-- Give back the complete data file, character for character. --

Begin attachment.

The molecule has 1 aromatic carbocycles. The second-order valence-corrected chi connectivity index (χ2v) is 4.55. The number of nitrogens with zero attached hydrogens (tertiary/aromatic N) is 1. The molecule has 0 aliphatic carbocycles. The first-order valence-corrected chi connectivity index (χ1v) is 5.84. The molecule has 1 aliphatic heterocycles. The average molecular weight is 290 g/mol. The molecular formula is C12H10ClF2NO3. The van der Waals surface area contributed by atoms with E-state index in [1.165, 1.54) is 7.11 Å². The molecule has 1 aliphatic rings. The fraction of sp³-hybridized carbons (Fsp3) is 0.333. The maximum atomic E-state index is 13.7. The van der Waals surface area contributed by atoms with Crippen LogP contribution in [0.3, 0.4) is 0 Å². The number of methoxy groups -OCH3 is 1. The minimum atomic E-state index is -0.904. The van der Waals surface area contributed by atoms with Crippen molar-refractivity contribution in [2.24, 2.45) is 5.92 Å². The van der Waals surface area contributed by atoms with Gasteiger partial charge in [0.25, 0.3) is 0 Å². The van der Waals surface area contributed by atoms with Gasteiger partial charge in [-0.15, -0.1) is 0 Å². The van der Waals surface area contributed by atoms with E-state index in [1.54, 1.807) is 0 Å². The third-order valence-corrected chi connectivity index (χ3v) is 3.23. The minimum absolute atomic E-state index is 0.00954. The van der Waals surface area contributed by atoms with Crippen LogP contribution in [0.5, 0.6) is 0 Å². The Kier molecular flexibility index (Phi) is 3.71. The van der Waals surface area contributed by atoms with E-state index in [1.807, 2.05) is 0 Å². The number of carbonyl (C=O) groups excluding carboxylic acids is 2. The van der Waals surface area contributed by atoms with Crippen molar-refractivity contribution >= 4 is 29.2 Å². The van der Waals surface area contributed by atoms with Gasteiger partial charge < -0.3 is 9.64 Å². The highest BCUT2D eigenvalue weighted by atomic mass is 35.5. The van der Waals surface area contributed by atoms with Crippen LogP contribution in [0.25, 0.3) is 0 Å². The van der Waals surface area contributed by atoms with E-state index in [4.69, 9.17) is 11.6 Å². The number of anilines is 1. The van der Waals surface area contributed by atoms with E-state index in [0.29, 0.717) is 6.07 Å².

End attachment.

The molecule has 1 aromatic carbocycles. The second-order valence-corrected chi connectivity index (χ2v) is 4.55. The number of nitrogens with zero attached hydrogens (tertiary/aromatic N) is 1. The molecule has 0 aliphatic carbocycles. The first-order valence-corrected chi connectivity index (χ1v) is 5.84. The molecule has 1 aliphatic heterocycles. The average molecular weight is 290 g/mol. The molecular formula is C12H10ClF2NO3. The van der Waals surface area contributed by atoms with E-state index in [1.165, 1.54) is 7.11 Å². The molecule has 1 aliphatic rings. The fraction of sp³-hybridized carbons (Fsp3) is 0.333. The maximum atomic E-state index is 13.7. The van der Waals surface area contributed by atoms with Crippen LogP contribution in [0.3, 0.4) is 0 Å². The number of methoxy groups -OCH3 is 1. The minimum atomic E-state index is -0.904. The van der Waals surface area contributed by atoms with Crippen molar-refractivity contribution in [2.24, 2.45) is 5.92 Å². The van der Waals surface area contributed by atoms with Gasteiger partial charge in [0.25, 0.3) is 0 Å². The van der Waals surface area contributed by atoms with Gasteiger partial charge in [-0.15, -0.1) is 0 Å². The van der Waals surface area contributed by atoms with E-state index in [1.54, 1.807) is 0 Å². The third-order valence-corrected chi connectivity index (χ3v) is 3.23. The minimum absolute atomic E-state index is 0.00954. The van der Waals surface area contributed by atoms with Crippen LogP contribution in [0.5, 0.6) is 0 Å². The Kier molecular flexibility index (Phi) is 3.71. The van der Waals surface area contributed by atoms with E-state index in [1.807, 2.05) is 0 Å². The number of carbonyl (C=O) groups excluding carboxylic acids is 2. The van der Waals surface area contributed by atoms with Crippen molar-refractivity contribution >= 4 is 29.2 Å². The van der Waals surface area contributed by atoms with Gasteiger partial charge < -0.3 is 9.64 Å². The highest BCUT2D eigenvalue weighted by atomic mass is 35.5. The van der Waals surface area contributed by atoms with Crippen LogP contribution in [0.25, 0.3) is 0 Å². The van der Waals surface area contributed by atoms with E-state index in [4.69, 9.17) is 11.6 Å². The number of anilines is 1. The van der Waals surface area contributed by atoms with E-state index in [0.29, 0.717) is 6.07 Å².